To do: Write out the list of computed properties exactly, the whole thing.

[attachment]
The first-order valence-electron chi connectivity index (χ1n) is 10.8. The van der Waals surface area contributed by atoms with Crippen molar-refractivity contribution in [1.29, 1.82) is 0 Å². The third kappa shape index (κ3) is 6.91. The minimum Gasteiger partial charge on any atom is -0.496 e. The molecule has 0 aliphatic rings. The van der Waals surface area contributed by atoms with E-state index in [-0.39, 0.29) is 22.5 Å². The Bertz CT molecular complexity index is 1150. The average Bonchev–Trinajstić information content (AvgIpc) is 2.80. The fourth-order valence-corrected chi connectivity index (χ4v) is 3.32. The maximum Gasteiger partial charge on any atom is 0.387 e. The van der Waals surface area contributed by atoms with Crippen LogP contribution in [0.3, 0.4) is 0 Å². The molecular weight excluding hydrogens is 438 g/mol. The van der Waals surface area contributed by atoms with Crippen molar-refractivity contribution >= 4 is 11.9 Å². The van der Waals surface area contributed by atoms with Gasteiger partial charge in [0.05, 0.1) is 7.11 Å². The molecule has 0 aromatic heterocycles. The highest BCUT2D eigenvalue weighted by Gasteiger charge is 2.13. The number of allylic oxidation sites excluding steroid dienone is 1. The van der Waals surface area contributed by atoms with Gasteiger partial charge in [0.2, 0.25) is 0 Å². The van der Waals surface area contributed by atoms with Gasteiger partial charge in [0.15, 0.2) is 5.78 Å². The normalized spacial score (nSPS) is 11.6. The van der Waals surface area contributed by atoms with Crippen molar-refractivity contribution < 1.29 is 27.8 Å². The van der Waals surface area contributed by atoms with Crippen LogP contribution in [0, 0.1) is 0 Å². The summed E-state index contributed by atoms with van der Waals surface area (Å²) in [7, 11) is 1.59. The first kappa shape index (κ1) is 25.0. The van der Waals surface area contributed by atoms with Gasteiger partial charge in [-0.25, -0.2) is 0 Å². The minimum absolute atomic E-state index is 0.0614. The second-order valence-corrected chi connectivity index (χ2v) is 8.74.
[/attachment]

The first-order valence-electron chi connectivity index (χ1n) is 10.8. The van der Waals surface area contributed by atoms with Crippen molar-refractivity contribution in [1.29, 1.82) is 0 Å². The third kappa shape index (κ3) is 6.91. The minimum Gasteiger partial charge on any atom is -0.496 e. The molecule has 0 aliphatic rings. The van der Waals surface area contributed by atoms with E-state index in [-0.39, 0.29) is 22.5 Å². The Bertz CT molecular complexity index is 1150. The average Bonchev–Trinajstić information content (AvgIpc) is 2.80. The fourth-order valence-corrected chi connectivity index (χ4v) is 3.32. The maximum Gasteiger partial charge on any atom is 0.387 e. The van der Waals surface area contributed by atoms with Crippen LogP contribution in [0.3, 0.4) is 0 Å². The molecular weight excluding hydrogens is 438 g/mol. The van der Waals surface area contributed by atoms with Crippen molar-refractivity contribution >= 4 is 11.9 Å². The van der Waals surface area contributed by atoms with Gasteiger partial charge in [0.05, 0.1) is 7.11 Å². The molecule has 0 aromatic heterocycles. The highest BCUT2D eigenvalue weighted by Gasteiger charge is 2.13. The number of allylic oxidation sites excluding steroid dienone is 1. The van der Waals surface area contributed by atoms with Gasteiger partial charge in [0.2, 0.25) is 0 Å². The van der Waals surface area contributed by atoms with Gasteiger partial charge in [0.15, 0.2) is 5.78 Å². The normalized spacial score (nSPS) is 11.6. The van der Waals surface area contributed by atoms with Crippen molar-refractivity contribution < 1.29 is 27.8 Å². The van der Waals surface area contributed by atoms with Crippen LogP contribution in [0, 0.1) is 0 Å². The summed E-state index contributed by atoms with van der Waals surface area (Å²) in [7, 11) is 1.59. The first kappa shape index (κ1) is 25.0. The van der Waals surface area contributed by atoms with Gasteiger partial charge in [-0.25, -0.2) is 0 Å². The minimum absolute atomic E-state index is 0.0614. The second-order valence-corrected chi connectivity index (χ2v) is 8.74.